Wednesday, October 8, 2014

a black mercedes

I had to go to Belfast for a meeting yesterday. As I was nearing Dublin, a beautiful old black Mercedes whizzed past me. Well, perhaps 'whizzed' is too strong a word. I was doing slightly under the speed limit and it overtook me. But whizzed is the word I feel like using for a car like that. I had a brief glimpse of the front in my mirrors before it went by, and it was a joy to behold. 

Why are old cars always so much easier on the eyes than modern ones? Do elderly motors have some kind of automatic nostalgia effect? Will the day come, some decades hence, when folk will look wistfully at my fairly inelegant Fiat Punto, and sigh 'they don't make them like that any more?' without adding a sneering 'thank goodness' immediately after?

I was interested to know exactly how old this merc was. Irish license plates have the year the car was first registered on them, so I increased my own speed a little to catch up. Only to the limit, mind. But the merc continued to draw away. Not too rapidly, so perhaps the driver was doing a few miles above the limit. Maybe not even that. Car speedometers under-register the speed by a few mph. I was still probably doing a little under, while he was doing the limit. Even knowing that, I still don't like to chance going over what the indicator on my little dial says. Just in case. And much as I was curious about the year, I didn't think it was worth the risk of a ticket and penalty points, driving as I was in an area much decorated with signs warning that speed cameras were in operation.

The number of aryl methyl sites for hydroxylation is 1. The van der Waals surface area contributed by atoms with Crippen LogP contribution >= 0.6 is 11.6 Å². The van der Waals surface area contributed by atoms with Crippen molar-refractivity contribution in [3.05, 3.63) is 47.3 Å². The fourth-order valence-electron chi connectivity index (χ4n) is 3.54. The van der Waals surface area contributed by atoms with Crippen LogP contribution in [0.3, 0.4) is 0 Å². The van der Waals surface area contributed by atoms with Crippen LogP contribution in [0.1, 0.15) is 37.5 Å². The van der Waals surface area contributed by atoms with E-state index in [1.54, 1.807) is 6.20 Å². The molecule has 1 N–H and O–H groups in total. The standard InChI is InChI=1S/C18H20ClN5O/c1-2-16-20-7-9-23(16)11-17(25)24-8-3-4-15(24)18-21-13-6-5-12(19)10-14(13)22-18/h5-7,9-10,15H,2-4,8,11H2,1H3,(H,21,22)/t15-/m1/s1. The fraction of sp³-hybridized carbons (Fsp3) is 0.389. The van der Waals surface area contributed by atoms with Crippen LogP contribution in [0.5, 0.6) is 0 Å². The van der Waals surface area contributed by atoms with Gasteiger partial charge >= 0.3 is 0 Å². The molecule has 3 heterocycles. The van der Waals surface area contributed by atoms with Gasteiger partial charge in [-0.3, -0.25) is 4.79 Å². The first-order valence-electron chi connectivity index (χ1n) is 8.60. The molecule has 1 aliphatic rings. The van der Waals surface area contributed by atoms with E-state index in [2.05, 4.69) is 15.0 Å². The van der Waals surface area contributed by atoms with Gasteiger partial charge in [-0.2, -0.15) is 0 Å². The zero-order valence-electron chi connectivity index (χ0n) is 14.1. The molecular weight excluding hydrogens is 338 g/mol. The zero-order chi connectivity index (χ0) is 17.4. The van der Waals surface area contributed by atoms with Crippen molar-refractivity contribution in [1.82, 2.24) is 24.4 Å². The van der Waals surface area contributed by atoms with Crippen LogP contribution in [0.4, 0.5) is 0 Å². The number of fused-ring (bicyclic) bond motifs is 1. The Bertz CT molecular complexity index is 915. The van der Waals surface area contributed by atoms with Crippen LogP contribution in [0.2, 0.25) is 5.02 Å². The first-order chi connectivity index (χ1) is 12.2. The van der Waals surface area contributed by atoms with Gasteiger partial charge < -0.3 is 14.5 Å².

The merc was soon lost to sight; and the car itself lost from mind. Traffic was flowing well, especially for the roads heading into Dublin around lunchtime. I thought that I might for once get on to the ring-road that would take me around the city and on the way to Belfast without hitting a tailback. 

But then, just as I could see the signs for the ring-road, advising what lanes one should get into depending on where one wanted to go, the traffic seemed to grind to a halt and I spent the next 15 minutes crawling forward. I thought at first it was down to the road works that are a near-permanent feature of this stretch of road. Then I saw that there was an obstruction up ahead; there was a lorry seemingly parked in the middle of the road. A man in a luminous jacket was directing people around it. Drawing near, I saw that there was a black car parked along side it, a little too close for comfort, the front fender caught under the front bumper of the lorry. Edging past, I saw it was, alas, the old black merc.
I doubt speed had been a factor. As I said, the driver wasn't going all that fast. Probably just one of the unfortunate things that are bound to happen when you have lots of vehicles merging together, especially when some are a lot bigger than the others. 

No one seemed to be injured, but I said a little prayer anyway. I wondered if the poor driver was very upset. He must have been. Any car accident is a shock; but to have it in a car that was a bit of a classic in pristine condition, surely his pride and joy, must be far worse. I was saddened, and I'd only seen it briefly on the road. 

'How easily things go wrong;  how uncertain everything in this life is,' I thought. And then I was on the road to Belfast, trusting that nothing would go wrong for me on my own journey in my own inelegant car, that it would get me there and back again safely and without incident. As it happens, it did. Deo gratias.

Oh. As I drove past the banged up merc, I got to see the license plate. It was registered in 1983.

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